Lakefront, Rustic charm, Family-friendly
30 Migis Lodge Road South Casco, Maine 207-655-4524 migis.com
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- The prime location on the northern end of lovely Sebago Lake (Maine’s deepest and second longest after Moosehead), which means daily loon calls, spectacular views and sunsets
- The extensive lakefront activities: waterskiing and wakeboarding, canoeing, paddleboarding, kayaking, boating, sailing, raft-jumping, swimming and more
- The porches—and giant rockers—with views of the lake from your cottage, along with fieldstone fireplaces (and daily firewood and kindling replenishment)
Migis Lodge Review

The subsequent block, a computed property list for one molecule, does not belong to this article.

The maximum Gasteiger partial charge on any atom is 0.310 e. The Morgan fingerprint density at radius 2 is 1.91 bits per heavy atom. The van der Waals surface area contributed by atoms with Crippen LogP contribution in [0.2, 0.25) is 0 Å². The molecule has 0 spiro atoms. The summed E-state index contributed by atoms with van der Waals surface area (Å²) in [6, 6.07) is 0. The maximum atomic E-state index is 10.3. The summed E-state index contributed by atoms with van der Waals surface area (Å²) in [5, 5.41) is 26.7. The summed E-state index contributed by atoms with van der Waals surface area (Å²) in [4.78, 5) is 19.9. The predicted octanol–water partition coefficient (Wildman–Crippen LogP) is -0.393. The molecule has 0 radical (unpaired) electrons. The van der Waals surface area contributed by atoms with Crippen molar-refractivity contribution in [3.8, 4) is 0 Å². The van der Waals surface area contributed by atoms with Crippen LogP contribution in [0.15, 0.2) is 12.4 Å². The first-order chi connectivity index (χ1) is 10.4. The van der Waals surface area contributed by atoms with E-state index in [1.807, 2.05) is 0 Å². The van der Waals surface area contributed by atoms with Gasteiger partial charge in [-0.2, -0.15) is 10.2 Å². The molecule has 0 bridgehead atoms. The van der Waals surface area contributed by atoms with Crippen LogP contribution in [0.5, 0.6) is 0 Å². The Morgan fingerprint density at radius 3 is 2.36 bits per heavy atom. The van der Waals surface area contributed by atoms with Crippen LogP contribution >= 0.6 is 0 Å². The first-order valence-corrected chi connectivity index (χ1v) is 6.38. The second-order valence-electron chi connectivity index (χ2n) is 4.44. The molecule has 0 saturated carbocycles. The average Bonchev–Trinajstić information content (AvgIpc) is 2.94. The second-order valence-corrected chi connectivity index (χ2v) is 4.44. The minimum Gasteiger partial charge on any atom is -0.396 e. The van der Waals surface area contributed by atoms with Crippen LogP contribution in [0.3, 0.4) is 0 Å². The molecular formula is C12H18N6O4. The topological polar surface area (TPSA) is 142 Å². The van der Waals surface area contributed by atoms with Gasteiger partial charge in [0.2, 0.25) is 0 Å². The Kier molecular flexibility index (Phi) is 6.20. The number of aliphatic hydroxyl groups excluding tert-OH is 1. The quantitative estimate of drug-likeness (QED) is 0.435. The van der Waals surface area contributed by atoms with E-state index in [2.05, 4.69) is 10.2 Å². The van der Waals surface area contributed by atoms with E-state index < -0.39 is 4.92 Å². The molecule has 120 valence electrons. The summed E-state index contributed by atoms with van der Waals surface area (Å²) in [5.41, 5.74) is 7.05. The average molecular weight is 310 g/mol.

When you stop to admire the view of the water, as you’re walking through the tall pines along the northern edge of Maine’s Sebago Lake, the sight and sounds of summer on the lake are all around you: wildflowers swaying in unison to the breeze that’s just beginning to make the water shimmer; a family of seven ducklings gliding together single file in the shallows; the throttling, steady buzzing of a motorboat; the call of a loon that hangs in the air; and the familiar thumping and clanking of a game of tennis or horseshoes (or ping pong) being played in the distance. No surprise: the lake itself is the star at Migis Lodge, which has been on Sebago Lake since 1926, and the same family has been running it since 1968. Originally a men’s-only fishing retreat, it opened up to families in the 80s. Migis Hotel Group also runs several other hotels in Maine, including the Black Point Inn in Prouts Neck. Both are close to Portland; South Casco is an easy 40-minute drive north and west of Portland International Jetport.